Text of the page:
• CAUTION: HEAVY! You can’t move this heavy-duty monster alone. You’ll need to enlist some help. (Pro tip: Ply them with pizza. 🍕 )
  • Limited preset workouts. Most of the Sole treadmills come with only a few (at most 10) preset workouts. If you’re looking for a workout bank to keep you entertained, this ain’t it.
  • Expensive. Sole treadmills are not a good choice if you’re strapped for cash.
Was this helpful?

Pricing guide

  • $ = under $2,000
  • $$ = $2,000–$4,000
  • $$$ = over $4,000

Best entry-level treadmill


  • Price: $
  • Dimensions: running surface 20 inches (in.) x 60 in., overall dimensions 82 in. L x 35 in. W x 66 in. H
  • Speed options: 0.5 to 12 miles per hour (mph)
  • Incline options: 0 to 15 levels
  • Weight capacity: 325 pounds (lbs.)
  • Special features: Bluetooth-enabled, foldable

The F63 treadmill is Sole’s cheapest model. But that doesn’t necessarily mean it’s budget-friendly — it still costs well over $1,000. 🤦‍♀️ But if you’re looking for a beginner treadmill with a solid frame, this is an excellent pick.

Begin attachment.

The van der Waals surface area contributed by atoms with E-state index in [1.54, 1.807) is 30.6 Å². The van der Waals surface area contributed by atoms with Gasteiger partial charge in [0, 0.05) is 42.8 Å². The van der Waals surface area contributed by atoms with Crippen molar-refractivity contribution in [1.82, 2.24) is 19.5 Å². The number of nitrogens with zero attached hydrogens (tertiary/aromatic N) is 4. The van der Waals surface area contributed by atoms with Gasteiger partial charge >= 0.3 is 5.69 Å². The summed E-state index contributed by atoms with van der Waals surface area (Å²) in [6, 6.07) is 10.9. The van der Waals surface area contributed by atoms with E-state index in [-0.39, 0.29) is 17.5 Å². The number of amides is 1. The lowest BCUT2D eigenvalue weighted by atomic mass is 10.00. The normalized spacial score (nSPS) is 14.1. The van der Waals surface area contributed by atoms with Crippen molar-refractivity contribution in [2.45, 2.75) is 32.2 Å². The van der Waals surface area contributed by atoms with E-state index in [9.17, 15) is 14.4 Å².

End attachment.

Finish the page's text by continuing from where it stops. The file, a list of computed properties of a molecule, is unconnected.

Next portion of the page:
It has a 3.0 horsepower (hp) motor — so it’s suitable for walking and running — and a built-in display that shows you your stats, including speed, incline, distance, and pace. Both the frame and the motor come with a lifetime warranty.

What do people who actually own the treadmill have to say? They’re super impressed with the quality and say it’s a great foldable treadmill that outshines competitor models. But some people complain that the treadmill is tough to put together.

Best treadmill upgrade


  • Price: $$
  • Dimensions: running surface 22 in. x 60 in., overall dimensions 82 in. L x 37 in. W x 66 in. H
  • Speed options: 0.5 to 12 mph
  • Incline options: 0 to 15 levels
  • Weight capacity: 350 lbs.
  • Special features: Bluetooth-enabled, foldable

The F65 is a step up from the lowest-priced F63 treadmill. It has a slightly wider running surface and more powerful motor (3.25 hp). It also has a bigger backlit display. Though there isn’t a huge difference between the two models, a more powerful motor means a higher weight capacity, and a wider running surface means more room for people in larger bodies.